Here, the CI's statements were based on "first-hand observations and knowledge rather than rumor or innuendo, "[32] and he provided information against his own penal interest.[33] Furthermore, Officer Antman, the warrant affiant, spoke with the CI directly and could personally assess his credibility.[34]

         The CI also provided specific and detailed information, independently-corroborated by officers, that proved to be accurate. This included information about Foster and Bradshaw, their ethnicity, what state they came from, who they associated themselves with, where they stayed, the vehicle the traveled in, and the time and place of the controlled buy and the buy itself, including the exchange of almost half an ounce of methamphetamine for $600. The CI provided consistent information that showed Foster and Bradshaw were involved in the distribution of methamphetamine on the Rosebud Reservation and had enlisted the CI to assist them in that endeavor.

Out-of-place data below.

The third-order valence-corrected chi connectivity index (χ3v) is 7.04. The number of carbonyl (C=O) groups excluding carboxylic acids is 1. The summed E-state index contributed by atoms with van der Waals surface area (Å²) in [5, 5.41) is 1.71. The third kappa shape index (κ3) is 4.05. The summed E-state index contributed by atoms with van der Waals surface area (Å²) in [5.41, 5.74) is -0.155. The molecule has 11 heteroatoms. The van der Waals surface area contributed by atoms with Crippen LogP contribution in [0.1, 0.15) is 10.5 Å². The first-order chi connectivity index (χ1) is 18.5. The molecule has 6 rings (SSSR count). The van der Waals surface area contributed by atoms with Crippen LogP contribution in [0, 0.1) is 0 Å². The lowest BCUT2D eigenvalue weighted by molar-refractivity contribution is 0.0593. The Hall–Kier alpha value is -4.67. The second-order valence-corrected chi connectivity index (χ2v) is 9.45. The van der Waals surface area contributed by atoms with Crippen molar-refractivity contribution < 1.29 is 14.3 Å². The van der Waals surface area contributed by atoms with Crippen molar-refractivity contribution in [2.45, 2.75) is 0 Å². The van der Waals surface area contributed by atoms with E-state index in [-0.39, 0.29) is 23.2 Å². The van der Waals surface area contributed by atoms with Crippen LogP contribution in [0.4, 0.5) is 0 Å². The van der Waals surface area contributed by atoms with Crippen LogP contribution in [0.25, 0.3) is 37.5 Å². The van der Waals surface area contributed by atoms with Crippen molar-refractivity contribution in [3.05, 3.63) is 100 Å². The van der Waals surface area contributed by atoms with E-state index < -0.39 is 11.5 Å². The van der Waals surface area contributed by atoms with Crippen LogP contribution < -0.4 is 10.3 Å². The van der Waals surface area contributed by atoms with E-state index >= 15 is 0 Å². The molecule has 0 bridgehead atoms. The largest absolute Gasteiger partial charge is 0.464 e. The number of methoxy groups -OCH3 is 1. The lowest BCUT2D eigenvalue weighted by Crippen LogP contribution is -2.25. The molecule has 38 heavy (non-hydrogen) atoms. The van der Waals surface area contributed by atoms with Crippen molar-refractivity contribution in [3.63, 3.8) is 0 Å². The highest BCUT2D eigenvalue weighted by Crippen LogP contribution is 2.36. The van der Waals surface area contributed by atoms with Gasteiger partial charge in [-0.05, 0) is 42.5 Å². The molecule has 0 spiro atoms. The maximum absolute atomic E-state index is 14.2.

Giving due deference to the decision of the tribal judge, the Court finds that the CI's particularized information was reliable and sufficiently corroborated to furnish probable cause for issuing a warrant to search the Millard residence, the red Volkswagen parked in the driveway to it, and the curtilage surrounding the premises. The warrant affidavit was adequate enough to satisfy the probable cause strictures of the Fourth Amendment and to support officers' search for and seizure of drug related evidence.

         D. Nexus

         Generally, there must be a nexus between the criminal activity, the things to be seized, and the places to be searched.[35] Bradshaw contends that the facts stated in Officer Antman's warrant affidavit do not connect the property to be searched and the items to be seized. Bradshaw points out that none of the drug transactions the CI was privy to took place at the Millard residence or its curtilage.